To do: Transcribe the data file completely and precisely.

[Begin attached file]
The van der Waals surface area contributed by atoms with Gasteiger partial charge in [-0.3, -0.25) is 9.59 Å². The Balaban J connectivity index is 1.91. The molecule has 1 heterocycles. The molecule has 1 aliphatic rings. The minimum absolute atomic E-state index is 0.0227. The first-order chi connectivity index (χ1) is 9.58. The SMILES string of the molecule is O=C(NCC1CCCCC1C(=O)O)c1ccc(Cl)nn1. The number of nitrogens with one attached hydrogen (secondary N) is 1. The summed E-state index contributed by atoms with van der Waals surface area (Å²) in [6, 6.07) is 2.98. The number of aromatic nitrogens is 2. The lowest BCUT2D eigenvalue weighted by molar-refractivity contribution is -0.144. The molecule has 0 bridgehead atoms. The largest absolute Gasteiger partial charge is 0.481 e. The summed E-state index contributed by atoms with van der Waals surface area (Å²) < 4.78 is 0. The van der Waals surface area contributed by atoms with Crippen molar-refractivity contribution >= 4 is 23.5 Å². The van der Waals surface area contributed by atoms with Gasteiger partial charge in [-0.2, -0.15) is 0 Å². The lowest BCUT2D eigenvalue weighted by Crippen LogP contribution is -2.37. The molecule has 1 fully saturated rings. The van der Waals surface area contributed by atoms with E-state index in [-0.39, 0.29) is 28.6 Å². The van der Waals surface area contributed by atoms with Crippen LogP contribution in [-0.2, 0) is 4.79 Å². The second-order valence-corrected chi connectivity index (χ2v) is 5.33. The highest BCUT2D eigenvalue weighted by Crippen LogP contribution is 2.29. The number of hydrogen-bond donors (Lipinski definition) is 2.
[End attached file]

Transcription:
The van der Waals surface area contributed by atoms with Gasteiger partial charge in [-0.3, -0.25) is 9.59 Å². The Balaban J connectivity index is 1.91. The molecule has 1 heterocycles. The molecule has 1 aliphatic rings. The minimum absolute atomic E-state index is 0.0227. The first-order chi connectivity index (χ1) is 9.58. The SMILES string of the molecule is O=C(NCC1CCCCC1C(=O)O)c1ccc(Cl)nn1. The number of nitrogens with one attached hydrogen (secondary N) is 1. The summed E-state index contributed by atoms with van der Waals surface area (Å²) in [6, 6.07) is 2.98. The number of aromatic nitrogens is 2. The lowest BCUT2D eigenvalue weighted by molar-refractivity contribution is -0.144. The molecule has 0 bridgehead atoms. The largest absolute Gasteiger partial charge is 0.481 e. The summed E-state index contributed by atoms with van der Waals surface area (Å²) < 4.78 is 0. The van der Waals surface area contributed by atoms with Crippen molar-refractivity contribution >= 4 is 23.5 Å². The van der Waals surface area contributed by atoms with Gasteiger partial charge in [-0.2, -0.15) is 0 Å². The lowest BCUT2D eigenvalue weighted by Crippen LogP contribution is -2.37. The molecule has 1 fully saturated rings. The van der Waals surface area contributed by atoms with E-state index in [-0.39, 0.29) is 28.6 Å². The van der Waals surface area contributed by atoms with Crippen LogP contribution in [-0.2, 0) is 4.79 Å². The second-order valence-corrected chi connectivity index (χ2v) is 5.33. The highest BCUT2D eigenvalue weighted by Crippen LogP contribution is 2.29. The number of hydrogen-bond donors (Lipinski definition) is 2.